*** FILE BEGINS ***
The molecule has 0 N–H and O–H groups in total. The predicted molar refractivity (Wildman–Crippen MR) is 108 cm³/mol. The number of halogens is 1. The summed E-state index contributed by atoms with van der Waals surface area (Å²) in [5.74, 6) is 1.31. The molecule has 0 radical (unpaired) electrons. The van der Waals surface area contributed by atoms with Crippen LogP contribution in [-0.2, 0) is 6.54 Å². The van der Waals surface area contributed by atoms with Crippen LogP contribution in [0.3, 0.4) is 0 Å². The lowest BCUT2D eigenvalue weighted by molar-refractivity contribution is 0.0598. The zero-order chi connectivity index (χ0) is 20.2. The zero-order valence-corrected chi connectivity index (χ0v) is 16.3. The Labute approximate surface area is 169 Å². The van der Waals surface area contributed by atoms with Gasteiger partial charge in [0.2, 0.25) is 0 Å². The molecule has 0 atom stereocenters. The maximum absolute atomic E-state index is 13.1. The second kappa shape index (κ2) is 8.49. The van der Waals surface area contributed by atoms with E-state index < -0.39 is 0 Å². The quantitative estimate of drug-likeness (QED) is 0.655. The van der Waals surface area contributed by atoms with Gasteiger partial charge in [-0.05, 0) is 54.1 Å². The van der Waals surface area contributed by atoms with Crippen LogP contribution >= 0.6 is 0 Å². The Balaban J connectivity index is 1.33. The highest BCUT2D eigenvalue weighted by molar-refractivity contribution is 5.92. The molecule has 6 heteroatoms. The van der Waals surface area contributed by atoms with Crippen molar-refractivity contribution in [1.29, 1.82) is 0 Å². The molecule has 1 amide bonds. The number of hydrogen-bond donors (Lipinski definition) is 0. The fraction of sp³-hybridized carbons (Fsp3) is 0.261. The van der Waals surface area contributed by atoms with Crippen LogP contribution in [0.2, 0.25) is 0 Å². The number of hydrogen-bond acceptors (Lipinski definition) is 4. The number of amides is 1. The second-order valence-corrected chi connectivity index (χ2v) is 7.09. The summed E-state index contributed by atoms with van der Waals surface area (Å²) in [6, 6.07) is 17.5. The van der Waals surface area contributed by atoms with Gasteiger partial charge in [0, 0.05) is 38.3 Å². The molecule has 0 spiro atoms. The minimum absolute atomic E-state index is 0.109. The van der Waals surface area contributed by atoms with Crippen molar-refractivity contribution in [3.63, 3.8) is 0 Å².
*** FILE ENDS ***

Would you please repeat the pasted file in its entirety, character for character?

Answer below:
The molecule has 0 N–H and O–H groups in total. The predicted molar refractivity (Wildman–Crippen MR) is 108 cm³/mol. The number of halogens is 1. The summed E-state index contributed by atoms with van der Waals surface area (Å²) in [5.74, 6) is 1.31. The molecule has 0 radical (unpaired) electrons. The van der Waals surface area contributed by atoms with Crippen LogP contribution in [-0.2, 0) is 6.54 Å². The van der Waals surface area contributed by atoms with Crippen LogP contribution in [0.3, 0.4) is 0 Å². The lowest BCUT2D eigenvalue weighted by molar-refractivity contribution is 0.0598. The zero-order chi connectivity index (χ0) is 20.2. The zero-order valence-corrected chi connectivity index (χ0v) is 16.3. The Labute approximate surface area is 169 Å². The van der Waals surface area contributed by atoms with Gasteiger partial charge in [0.2, 0.25) is 0 Å². The molecule has 0 atom stereocenters. The maximum absolute atomic E-state index is 13.1. The second kappa shape index (κ2) is 8.49. The van der Waals surface area contributed by atoms with E-state index < -0.39 is 0 Å². The quantitative estimate of drug-likeness (QED) is 0.655. The van der Waals surface area contributed by atoms with Gasteiger partial charge in [-0.05, 0) is 54.1 Å². The van der Waals surface area contributed by atoms with Crippen LogP contribution >= 0.6 is 0 Å². The Balaban J connectivity index is 1.33. The highest BCUT2D eigenvalue weighted by molar-refractivity contribution is 5.92. The molecule has 6 heteroatoms. The van der Waals surface area contributed by atoms with Crippen molar-refractivity contribution in [1.29, 1.82) is 0 Å². The molecule has 1 amide bonds. The number of hydrogen-bond donors (Lipinski definition) is 0. The fraction of sp³-hybridized carbons (Fsp3) is 0.261. The van der Waals surface area contributed by atoms with Crippen LogP contribution in [0.2, 0.25) is 0 Å². The number of hydrogen-bond acceptors (Lipinski definition) is 4. The number of amides is 1. The second-order valence-corrected chi connectivity index (χ2v) is 7.09. The summed E-state index contributed by atoms with van der Waals surface area (Å²) in [6, 6.07) is 17.5. The van der Waals surface area contributed by atoms with Gasteiger partial charge in [0, 0.05) is 38.3 Å². The molecule has 0 spiro atoms. The minimum absolute atomic E-state index is 0.109. The van der Waals surface area contributed by atoms with Crippen molar-refractivity contribution in [3.63, 3.8) is 0 Å².